First Nations, which primarily serves Native American areas throughout the United States, will use the money to fund its food security program. The extensive project will allocate 10 grants each year to help selected Native American tribes or communities in need of assistance. The program has several initiatives, which include managing community-based food systems to increase the distribution of healthy foods, creating food sustainability and helping Native American communities evaluate their local food systems. Read More

News

School Lunches Just Got A Whole Lot Healthier

By admin | February 6, 2012

Photo: Bread for the World

Photo: Bread for the World

By: Ashley Bode

Last week, school lunches made great strides toward becoming more healthful. The USDA announced new guidelines for subsidized school lunches, showing the first changes to the program in over 15 years, changes that have become part of The Healthy Hunger-Free Kids Act of 2010. The Act is a piece of legislation that allows the USDA to improve lunch and breakfast programs for school children through nutrition and a hunger safety net, a first in over 30 years.

Mark Bittman chronicles the pros and cons in his opinion piece for the New York Times, continually providing readers with an educated discussion on the way food systems operate in the US.  He is quick to note that the new rules, which lessen the importance of protein-centric meals and increase fruit and veggie portions, are less than perfect, but also are the biggest step made toward a nutritional based program for children in desperate need. Read More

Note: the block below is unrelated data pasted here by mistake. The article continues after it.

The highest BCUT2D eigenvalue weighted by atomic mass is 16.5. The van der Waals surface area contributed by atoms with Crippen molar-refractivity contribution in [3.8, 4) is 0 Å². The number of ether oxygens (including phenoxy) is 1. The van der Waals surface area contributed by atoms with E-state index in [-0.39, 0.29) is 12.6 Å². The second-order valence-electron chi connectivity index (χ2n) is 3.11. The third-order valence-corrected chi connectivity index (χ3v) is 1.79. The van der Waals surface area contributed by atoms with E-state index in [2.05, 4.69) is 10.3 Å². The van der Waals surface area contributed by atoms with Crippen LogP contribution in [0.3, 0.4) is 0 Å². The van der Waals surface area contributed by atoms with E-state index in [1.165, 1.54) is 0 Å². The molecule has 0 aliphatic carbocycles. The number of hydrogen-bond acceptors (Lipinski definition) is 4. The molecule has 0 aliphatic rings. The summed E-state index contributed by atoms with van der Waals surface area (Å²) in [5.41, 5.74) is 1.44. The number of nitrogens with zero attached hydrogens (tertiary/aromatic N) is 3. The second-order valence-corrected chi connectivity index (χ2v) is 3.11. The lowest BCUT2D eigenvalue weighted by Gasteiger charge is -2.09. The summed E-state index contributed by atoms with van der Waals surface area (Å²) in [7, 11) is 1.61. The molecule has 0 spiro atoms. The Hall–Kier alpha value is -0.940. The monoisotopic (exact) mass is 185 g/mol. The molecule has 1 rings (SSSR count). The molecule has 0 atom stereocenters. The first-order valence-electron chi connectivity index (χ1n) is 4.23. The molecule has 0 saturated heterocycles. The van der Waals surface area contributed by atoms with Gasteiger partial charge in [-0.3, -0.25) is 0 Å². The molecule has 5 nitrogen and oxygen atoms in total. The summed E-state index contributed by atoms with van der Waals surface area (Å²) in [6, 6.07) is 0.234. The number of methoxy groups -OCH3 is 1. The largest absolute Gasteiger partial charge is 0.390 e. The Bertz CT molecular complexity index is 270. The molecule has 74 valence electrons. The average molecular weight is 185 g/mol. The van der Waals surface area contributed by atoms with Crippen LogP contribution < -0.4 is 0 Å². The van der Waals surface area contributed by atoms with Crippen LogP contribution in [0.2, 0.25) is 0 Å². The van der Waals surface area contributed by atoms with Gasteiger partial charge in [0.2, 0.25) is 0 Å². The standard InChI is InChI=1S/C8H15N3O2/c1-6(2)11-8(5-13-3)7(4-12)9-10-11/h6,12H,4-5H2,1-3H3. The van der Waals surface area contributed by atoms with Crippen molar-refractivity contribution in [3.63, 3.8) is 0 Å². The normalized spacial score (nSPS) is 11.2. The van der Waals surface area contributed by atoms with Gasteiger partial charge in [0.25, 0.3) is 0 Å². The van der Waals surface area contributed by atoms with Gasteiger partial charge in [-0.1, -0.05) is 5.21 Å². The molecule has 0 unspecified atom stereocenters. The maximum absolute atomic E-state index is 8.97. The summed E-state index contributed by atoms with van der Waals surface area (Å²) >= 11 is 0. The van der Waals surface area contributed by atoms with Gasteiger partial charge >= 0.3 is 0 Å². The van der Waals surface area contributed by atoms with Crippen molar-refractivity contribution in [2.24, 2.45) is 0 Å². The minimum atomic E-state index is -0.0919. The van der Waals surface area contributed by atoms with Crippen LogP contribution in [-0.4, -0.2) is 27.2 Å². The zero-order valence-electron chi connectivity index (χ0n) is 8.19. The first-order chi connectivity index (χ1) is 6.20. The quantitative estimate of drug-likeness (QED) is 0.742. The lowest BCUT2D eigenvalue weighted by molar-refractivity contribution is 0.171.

News

Can A Ban on Junk Food Ads Reduce Its Consumption?

By admin | January 23, 2012

Photo: sean dreilinger

Photo: sean dreilinger

Studies based on an experiment in Canada, show that a ban on ads that promote junk food among children is likely to cut down their consumption. The experiment took place in Quebec province where the government banned fast food ads between 1984 and 1992, resulting in the consumption of about 11-22 million fewer fast-food meals per year. This translated to 2.2-4.4 billion fewer calories consumed by children and a reduction by 13% of fast-food expenditures per week in each household, according to Kathy Baylis, an economist from the University of Illinois.

This raises certainty to the question of effectiveness of junk food and fast food ads targeted at children. Read More

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Image by Rod Waddington Dinner

By Suzannah Schneider

Injera

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Meet the Team

About The Team

Whether it’s finding the best goat tacos in LA, spotting a well-worn vintage bag in Sweden, or interviewing the “crab man” selling seafood on a corner in Harlem, we tell stories seen from Chef Marcus Samuelsson‘s point of view. MarcusSamuelsson.com strives to create conversations about food, nutrition, culture, art, and design. We want to find Read More

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Red Rooster Harlem
Ginny’s Supper Club
Uptown Brasserie
American Table Cafe and Bar
Kitchen and Table
American Table Brasserie and Bar
Norda